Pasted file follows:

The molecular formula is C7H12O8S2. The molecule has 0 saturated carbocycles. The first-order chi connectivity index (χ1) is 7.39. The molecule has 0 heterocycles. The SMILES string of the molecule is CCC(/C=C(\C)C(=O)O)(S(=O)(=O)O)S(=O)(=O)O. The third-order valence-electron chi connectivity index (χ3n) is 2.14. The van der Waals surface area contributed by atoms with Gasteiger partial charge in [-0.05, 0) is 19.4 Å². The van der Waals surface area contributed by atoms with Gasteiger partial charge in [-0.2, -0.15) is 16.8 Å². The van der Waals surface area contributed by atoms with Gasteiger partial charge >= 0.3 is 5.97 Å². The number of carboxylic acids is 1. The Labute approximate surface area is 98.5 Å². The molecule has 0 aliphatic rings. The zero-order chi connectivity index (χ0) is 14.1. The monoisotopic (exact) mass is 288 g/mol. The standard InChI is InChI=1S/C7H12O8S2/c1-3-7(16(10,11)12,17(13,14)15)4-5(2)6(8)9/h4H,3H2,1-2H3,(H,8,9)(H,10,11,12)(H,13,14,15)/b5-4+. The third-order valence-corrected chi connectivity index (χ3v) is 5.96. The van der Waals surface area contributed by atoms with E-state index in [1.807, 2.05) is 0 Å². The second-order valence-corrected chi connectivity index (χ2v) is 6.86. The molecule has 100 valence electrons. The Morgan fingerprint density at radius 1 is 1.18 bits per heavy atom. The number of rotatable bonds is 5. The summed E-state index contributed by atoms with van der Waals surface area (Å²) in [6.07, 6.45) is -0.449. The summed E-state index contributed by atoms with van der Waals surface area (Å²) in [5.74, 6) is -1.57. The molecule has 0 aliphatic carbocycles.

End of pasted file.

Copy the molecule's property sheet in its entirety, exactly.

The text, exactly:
The molecular formula is C7H12O8S2. The molecule has 0 saturated carbocycles. The first-order chi connectivity index (χ1) is 7.39. The molecule has 0 heterocycles. The SMILES string of the molecule is CCC(/C=C(\C)C(=O)O)(S(=O)(=O)O)S(=O)(=O)O. The third-order valence-electron chi connectivity index (χ3n) is 2.14. The van der Waals surface area contributed by atoms with Gasteiger partial charge in [-0.05, 0) is 19.4 Å². The van der Waals surface area contributed by atoms with Gasteiger partial charge in [-0.2, -0.15) is 16.8 Å². The van der Waals surface area contributed by atoms with Gasteiger partial charge >= 0.3 is 5.97 Å². The number of carboxylic acids is 1. The Labute approximate surface area is 98.5 Å². The molecule has 0 aliphatic rings. The zero-order chi connectivity index (χ0) is 14.1. The monoisotopic (exact) mass is 288 g/mol. The standard InChI is InChI=1S/C7H12O8S2/c1-3-7(16(10,11)12,17(13,14)15)4-5(2)6(8)9/h4H,3H2,1-2H3,(H,8,9)(H,10,11,12)(H,13,14,15)/b5-4+. The third-order valence-corrected chi connectivity index (χ3v) is 5.96. The van der Waals surface area contributed by atoms with E-state index in [1.807, 2.05) is 0 Å². The second-order valence-corrected chi connectivity index (χ2v) is 6.86. The molecule has 100 valence electrons. The Morgan fingerprint density at radius 1 is 1.18 bits per heavy atom. The number of rotatable bonds is 5. The summed E-state index contributed by atoms with van der Waals surface area (Å²) in [6.07, 6.45) is -0.449. The summed E-state index contributed by atoms with van der Waals surface area (Å²) in [5.74, 6) is -1.57. The molecule has 0 aliphatic carbocycles.